PRS Publications

Food production is essential. Western Ag's lab is OPEN and receiving shipments of samples.

Have this publication emailed to you.

Effects of the manipulation of aboveground plant diversity in restoration management on the diversity of belowground arthropod assemblage

Gilmore, C.E. 2012. M.S. Thesis, DePaul University, Chigaco, Illinois

Abstract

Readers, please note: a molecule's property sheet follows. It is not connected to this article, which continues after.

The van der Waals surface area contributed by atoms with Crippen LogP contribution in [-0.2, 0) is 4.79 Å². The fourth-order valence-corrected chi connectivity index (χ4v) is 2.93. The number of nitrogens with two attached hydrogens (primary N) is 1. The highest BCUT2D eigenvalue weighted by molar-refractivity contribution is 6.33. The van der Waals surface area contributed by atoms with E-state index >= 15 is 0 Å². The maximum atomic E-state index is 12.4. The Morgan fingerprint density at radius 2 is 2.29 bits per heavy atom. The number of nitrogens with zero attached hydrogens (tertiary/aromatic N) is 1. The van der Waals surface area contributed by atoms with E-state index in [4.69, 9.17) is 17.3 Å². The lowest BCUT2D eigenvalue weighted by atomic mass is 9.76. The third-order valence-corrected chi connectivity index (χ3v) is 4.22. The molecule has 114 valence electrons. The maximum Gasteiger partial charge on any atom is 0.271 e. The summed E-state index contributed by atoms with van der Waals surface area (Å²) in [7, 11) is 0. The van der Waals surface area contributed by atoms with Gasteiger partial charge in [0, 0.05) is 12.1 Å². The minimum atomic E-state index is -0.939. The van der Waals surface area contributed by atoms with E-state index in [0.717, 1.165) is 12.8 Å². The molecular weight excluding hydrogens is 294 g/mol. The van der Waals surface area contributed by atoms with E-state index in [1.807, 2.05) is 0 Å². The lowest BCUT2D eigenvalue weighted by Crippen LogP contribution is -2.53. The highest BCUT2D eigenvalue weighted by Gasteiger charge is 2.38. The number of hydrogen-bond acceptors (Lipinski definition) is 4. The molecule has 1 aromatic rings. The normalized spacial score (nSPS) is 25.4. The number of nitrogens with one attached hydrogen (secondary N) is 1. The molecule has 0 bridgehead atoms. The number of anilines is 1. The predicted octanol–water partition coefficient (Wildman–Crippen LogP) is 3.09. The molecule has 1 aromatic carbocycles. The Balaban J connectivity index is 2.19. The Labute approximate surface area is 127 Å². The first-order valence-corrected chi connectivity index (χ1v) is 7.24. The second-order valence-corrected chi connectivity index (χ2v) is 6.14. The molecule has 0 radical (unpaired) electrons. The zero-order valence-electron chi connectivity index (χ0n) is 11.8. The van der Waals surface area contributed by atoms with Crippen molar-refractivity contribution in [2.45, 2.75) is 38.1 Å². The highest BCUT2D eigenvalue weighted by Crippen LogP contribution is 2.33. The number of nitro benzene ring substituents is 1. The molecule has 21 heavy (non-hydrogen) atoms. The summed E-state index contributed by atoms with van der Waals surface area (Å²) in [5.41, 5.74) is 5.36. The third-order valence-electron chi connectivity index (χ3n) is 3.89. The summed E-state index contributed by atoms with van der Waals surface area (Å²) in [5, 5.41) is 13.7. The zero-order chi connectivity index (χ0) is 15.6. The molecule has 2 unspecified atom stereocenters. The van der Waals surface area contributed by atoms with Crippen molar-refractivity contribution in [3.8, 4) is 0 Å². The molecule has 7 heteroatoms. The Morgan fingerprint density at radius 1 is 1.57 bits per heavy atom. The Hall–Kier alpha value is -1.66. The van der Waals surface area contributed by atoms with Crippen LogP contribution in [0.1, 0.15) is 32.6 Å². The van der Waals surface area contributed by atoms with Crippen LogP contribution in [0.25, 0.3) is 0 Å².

A missing element in restoring belowground soil systems to a relatively healthy state may lie in promoting microarthropod diversity. By contributing to healthy nutrient cycling and assisting in the breakdown of leaf litter a diverse microarthropod population helps improve the overall soil quality. My study evaluated how current restoration practices aimed at maintaining aboveground diversity affects belowground microarthropod populations. I examined how the aboveground manipulation of plant diversity in restoration management practices affects the hyperdiverse assemblage of belowground arthropod communities. Additionally, I examined the relationship between soil nutrient content and microarthropod diversity. This study was conducted within the boundaries of Chicago Wilderness from sites with four different management treatments, ranging from unmanaged (W0) to highly managed (W3). 3 soil cores measuring 5 x 5 centimeters were taken from each site and microarthropods were extracted in a Berlese funnel. Abundance and species diversity were assessed. The microarthropod species data showed that while 12 common species were found at over 70% of the sites, 32 species were present at less than 30% of the sites. Of these 32 rare species, 15 were unique to only 1 site. Further analysis of the common mites revealed specific associations between those 12 common species. My results showed that restoration management had no significant effect on microarthropod diversity. Plant root simulator (PRS™) probes were used on each site providing data on fifteen soil nutrients. There was significant explanatory value to the soil nutrient data, especially nitrogen, phosphorus, and zinc. As these nutrients increased in the soil, microarthropod diversity also increased. Knowledge of these nutrients offers a simple set of tools for evaluating the relationship between soil quality of a specific site and belowground diversity. I concluded that restoration management aimed at plant diversity was largely ineffective in determining microarthropod diversity; nevertheless, the relationship between soil nutrients available and microarthropod diversity may have implications for management. Understanding relationships such as these are instrumental in the development of new restoration management tools.